Preventive measures and timely treatment are key to managing hip bursitis effectively. Most people experience significant improvement with conservative treatments, regaining full function and returning to their normal activities without lasting discomfort.

How to Prevent Hip Bursitis?

Preventing hip bursitis involves taking steps to reduce the risk factors associated with the condition. While not all cases can be prevented, especially those related to underlying health conditions, adopting certain lifestyle and activity modifications can help minimise the risk. Key preventive measures include:

  • Gradual Increase in Activity Levels: Avoid sudden increases in physical activities or exercises that put excessive strain on the hips. Gradually building up intensity and duration can help the body adapt without causing undue stress on the bursae.
  • Maintaining a Healthy Weight: Excess weight can increase the pressure on the hips and other joints, leading to a higher risk of bursitis. Achieving and maintaining a healthy weight through diet and exercise can reduce this risk.
  • Proper Posture and Ergonomics: Adopting correct posture and ergonomics during daily activities and work can help distribute body weight evenly, reducing stress on the hips. Ergonomic workplace setups and supportive seating can also contribute to this effort.
  • Stretching and Strengthening: Regular exercises to strengthen the hip and core muscles, as well as stretching exercises to maintain flexibility, can improve joint stability and prevent injuries that may lead to bursitis.
  • Wearing Appropriate Footwear: Shoes that provide proper support can improve alignment and reduce the risk of developing hip bursitis, especially during activities that involve running or walking on hard surfaces.

By integrating these preventive measures into daily routines, people can significantly reduce their risk of developing hip bursitis and maintain healthy hip function over time.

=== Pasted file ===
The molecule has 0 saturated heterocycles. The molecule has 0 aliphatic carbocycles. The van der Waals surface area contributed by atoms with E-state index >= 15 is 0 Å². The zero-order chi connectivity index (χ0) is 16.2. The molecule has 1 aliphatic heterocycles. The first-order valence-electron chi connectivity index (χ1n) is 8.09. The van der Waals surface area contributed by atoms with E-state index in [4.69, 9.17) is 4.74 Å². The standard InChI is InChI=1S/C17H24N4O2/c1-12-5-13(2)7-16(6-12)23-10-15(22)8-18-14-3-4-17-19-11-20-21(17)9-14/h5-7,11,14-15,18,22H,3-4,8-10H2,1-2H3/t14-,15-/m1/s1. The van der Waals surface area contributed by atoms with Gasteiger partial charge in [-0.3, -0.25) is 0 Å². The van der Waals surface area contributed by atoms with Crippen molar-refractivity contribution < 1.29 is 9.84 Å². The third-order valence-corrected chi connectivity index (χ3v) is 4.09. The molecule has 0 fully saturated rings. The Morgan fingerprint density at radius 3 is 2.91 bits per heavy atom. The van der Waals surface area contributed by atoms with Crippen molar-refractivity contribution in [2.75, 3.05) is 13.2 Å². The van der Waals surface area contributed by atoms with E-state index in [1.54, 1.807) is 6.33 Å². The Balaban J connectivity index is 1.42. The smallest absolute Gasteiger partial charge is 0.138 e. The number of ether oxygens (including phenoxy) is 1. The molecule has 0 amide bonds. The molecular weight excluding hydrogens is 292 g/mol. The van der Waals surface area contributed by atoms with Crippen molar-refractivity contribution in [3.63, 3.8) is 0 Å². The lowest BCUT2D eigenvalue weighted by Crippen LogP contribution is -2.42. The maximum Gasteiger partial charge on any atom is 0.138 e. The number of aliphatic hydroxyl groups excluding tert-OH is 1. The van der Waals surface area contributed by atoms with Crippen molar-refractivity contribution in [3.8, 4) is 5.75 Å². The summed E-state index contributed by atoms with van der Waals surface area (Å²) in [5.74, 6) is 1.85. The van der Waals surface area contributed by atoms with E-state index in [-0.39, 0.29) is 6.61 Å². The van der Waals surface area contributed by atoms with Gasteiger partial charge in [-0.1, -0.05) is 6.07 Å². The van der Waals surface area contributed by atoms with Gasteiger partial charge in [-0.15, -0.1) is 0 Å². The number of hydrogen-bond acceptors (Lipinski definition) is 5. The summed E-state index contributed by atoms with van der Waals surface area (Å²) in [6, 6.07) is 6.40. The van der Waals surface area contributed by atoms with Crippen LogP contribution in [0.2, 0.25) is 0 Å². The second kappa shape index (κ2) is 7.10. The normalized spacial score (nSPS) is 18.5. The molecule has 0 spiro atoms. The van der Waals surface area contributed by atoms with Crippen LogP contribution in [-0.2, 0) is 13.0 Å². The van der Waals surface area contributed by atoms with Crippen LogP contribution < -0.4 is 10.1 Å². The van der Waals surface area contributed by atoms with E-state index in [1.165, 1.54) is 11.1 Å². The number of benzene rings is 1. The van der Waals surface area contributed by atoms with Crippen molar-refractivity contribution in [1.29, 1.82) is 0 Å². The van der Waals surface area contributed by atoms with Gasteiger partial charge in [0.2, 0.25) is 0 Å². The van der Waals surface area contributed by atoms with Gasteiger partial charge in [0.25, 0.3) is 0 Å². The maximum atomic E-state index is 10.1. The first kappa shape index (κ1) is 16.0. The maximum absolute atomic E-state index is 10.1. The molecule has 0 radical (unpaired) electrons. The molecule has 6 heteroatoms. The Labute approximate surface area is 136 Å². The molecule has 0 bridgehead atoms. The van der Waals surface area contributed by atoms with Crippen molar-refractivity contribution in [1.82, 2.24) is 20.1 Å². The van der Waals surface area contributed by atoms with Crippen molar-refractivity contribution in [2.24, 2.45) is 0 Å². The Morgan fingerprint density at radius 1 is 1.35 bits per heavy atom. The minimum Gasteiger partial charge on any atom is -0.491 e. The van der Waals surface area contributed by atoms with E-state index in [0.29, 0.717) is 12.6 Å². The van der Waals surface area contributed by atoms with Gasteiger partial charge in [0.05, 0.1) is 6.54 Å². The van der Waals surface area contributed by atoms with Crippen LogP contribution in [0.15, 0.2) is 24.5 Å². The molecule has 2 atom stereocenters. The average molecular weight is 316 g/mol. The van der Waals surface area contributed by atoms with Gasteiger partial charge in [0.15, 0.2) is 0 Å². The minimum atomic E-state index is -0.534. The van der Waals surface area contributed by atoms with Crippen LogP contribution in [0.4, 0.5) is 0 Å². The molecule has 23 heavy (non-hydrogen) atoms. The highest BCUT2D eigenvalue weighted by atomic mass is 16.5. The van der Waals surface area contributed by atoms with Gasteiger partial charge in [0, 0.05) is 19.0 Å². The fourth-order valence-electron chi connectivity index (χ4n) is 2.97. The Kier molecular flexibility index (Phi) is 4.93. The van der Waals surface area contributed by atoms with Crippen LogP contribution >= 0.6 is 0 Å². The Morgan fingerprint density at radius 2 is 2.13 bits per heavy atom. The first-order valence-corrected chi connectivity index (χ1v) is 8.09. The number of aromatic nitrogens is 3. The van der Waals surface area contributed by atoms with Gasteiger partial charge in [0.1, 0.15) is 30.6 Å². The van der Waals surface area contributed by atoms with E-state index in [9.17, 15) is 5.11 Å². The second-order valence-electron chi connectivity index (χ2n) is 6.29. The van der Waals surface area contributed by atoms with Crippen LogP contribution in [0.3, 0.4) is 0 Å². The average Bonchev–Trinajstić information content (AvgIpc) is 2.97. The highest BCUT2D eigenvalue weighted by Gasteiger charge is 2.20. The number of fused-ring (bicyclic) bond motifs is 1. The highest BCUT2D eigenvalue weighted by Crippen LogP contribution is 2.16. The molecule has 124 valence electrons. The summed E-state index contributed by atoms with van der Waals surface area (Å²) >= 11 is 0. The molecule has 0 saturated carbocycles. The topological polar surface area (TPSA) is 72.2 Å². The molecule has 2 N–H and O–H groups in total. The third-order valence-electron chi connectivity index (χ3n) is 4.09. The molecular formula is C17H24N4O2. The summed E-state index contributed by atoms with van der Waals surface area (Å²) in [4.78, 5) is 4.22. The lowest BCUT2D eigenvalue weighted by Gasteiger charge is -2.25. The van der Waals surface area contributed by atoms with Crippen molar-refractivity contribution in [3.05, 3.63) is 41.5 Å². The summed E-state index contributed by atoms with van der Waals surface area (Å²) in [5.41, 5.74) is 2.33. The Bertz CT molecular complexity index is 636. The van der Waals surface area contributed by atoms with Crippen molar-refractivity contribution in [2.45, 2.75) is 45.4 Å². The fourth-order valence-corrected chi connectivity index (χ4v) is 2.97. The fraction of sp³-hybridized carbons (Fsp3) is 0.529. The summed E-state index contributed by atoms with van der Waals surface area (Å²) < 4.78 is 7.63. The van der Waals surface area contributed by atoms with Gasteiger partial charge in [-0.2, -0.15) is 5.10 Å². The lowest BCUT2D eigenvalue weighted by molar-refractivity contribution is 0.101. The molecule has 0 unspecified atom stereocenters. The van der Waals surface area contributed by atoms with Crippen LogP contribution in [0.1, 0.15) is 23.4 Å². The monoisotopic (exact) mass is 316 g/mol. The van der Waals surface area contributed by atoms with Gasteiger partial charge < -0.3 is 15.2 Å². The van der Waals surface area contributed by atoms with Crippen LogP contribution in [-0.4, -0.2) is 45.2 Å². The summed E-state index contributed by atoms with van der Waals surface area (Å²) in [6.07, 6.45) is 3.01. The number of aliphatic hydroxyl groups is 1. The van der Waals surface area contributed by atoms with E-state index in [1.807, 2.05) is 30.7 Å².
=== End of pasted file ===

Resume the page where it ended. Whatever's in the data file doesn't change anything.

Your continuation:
When to Seek Medical Advice

While many cases of hip bursitis can be managed with home care and over-the-counter treatments, certain situations warrant professional medical advice. Indications that it is time to see an orthopaedic specialist include:

  • Persistent Pain: If pain and discomfort do not improve with rest, ice, and over-the-counter pain relievers within a week or two, a consultation with an orthopaedic specialist is advisable.
  • Intense or Worsening Symptoms: Severe pain that suddenly worsens or symptoms that significantly impair mobility and daily activities should prompt an immediate medical evaluation.
  • Signs of Infection: If the area around the hip becomes red, warm, and more swollen, and is accompanied by fever, these could be signs of an infected bursa (septic bursitis), which requires urgent medical treatment.
  • Recurrent Episodes: Frequent recurrences of bursitis symptoms after initial improvement may indicate underlying issues that need to be addressed by an orthopaedic specialist.

Early diagnosis and treatment of hip bursitis can lead to a better outcome and prevent the condition from becoming chronic or leading to complications. 


Hip bursitis is a condition that can cause significant pain and impact a person’s ability to perform daily activities. However, with a comprehensive understanding of its causes, symptoms, and treatment options, most people can manage the condition effectively and return to their normal activities without lasting discomfort. Taking proactive measures to prevent and treat hip bursitis allows people to preserve their hip health and continue to lead active, fulfilling lives.